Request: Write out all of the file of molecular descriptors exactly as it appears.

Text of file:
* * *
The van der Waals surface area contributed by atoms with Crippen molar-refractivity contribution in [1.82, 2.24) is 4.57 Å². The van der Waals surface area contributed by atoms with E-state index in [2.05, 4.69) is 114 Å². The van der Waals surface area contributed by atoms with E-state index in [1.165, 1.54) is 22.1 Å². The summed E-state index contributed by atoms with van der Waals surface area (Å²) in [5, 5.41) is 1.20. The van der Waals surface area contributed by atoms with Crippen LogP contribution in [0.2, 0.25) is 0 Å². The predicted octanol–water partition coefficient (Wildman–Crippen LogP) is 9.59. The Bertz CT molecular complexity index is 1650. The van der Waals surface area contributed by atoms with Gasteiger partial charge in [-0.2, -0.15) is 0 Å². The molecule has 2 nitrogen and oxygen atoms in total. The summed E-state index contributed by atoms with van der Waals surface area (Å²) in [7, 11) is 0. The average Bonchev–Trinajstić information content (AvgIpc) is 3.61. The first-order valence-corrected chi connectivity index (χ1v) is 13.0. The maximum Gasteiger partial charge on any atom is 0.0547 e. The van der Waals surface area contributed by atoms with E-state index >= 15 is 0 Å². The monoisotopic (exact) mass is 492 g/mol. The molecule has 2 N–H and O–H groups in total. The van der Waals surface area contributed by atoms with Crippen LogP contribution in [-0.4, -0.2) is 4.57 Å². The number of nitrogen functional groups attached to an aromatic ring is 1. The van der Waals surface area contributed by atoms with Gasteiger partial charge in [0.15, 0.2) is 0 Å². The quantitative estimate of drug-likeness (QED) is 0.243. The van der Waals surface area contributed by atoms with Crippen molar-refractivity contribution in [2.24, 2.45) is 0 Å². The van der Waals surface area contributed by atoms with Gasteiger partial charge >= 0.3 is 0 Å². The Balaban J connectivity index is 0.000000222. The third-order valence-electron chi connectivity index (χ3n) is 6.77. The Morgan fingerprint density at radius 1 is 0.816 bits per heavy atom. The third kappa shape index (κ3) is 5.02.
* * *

The van der Waals surface area contributed by atoms with Crippen molar-refractivity contribution in [1.82, 2.24) is 4.57 Å². The van der Waals surface area contributed by atoms with E-state index in [2.05, 4.69) is 114 Å². The van der Waals surface area contributed by atoms with E-state index in [1.165, 1.54) is 22.1 Å². The summed E-state index contributed by atoms with van der Waals surface area (Å²) in [5, 5.41) is 1.20. The van der Waals surface area contributed by atoms with Crippen LogP contribution in [0.2, 0.25) is 0 Å². The predicted octanol–water partition coefficient (Wildman–Crippen LogP) is 9.59. The Bertz CT molecular complexity index is 1650. The van der Waals surface area contributed by atoms with Gasteiger partial charge in [-0.2, -0.15) is 0 Å². The molecule has 2 nitrogen and oxygen atoms in total. The summed E-state index contributed by atoms with van der Waals surface area (Å²) in [7, 11) is 0. The average Bonchev–Trinajstić information content (AvgIpc) is 3.61. The first-order valence-corrected chi connectivity index (χ1v) is 13.0. The maximum Gasteiger partial charge on any atom is 0.0547 e. The van der Waals surface area contributed by atoms with E-state index >= 15 is 0 Å². The monoisotopic (exact) mass is 492 g/mol. The molecule has 2 N–H and O–H groups in total. The van der Waals surface area contributed by atoms with Crippen LogP contribution in [-0.4, -0.2) is 4.57 Å². The number of nitrogen functional groups attached to an aromatic ring is 1. The van der Waals surface area contributed by atoms with Gasteiger partial charge in [0.15, 0.2) is 0 Å². The quantitative estimate of drug-likeness (QED) is 0.243. The van der Waals surface area contributed by atoms with Crippen molar-refractivity contribution in [2.24, 2.45) is 0 Å². The van der Waals surface area contributed by atoms with Gasteiger partial charge >= 0.3 is 0 Å². The Balaban J connectivity index is 0.000000222. The third-order valence-electron chi connectivity index (χ3n) is 6.77. The Morgan fingerprint density at radius 1 is 0.816 bits per heavy atom. The third kappa shape index (κ3) is 5.02.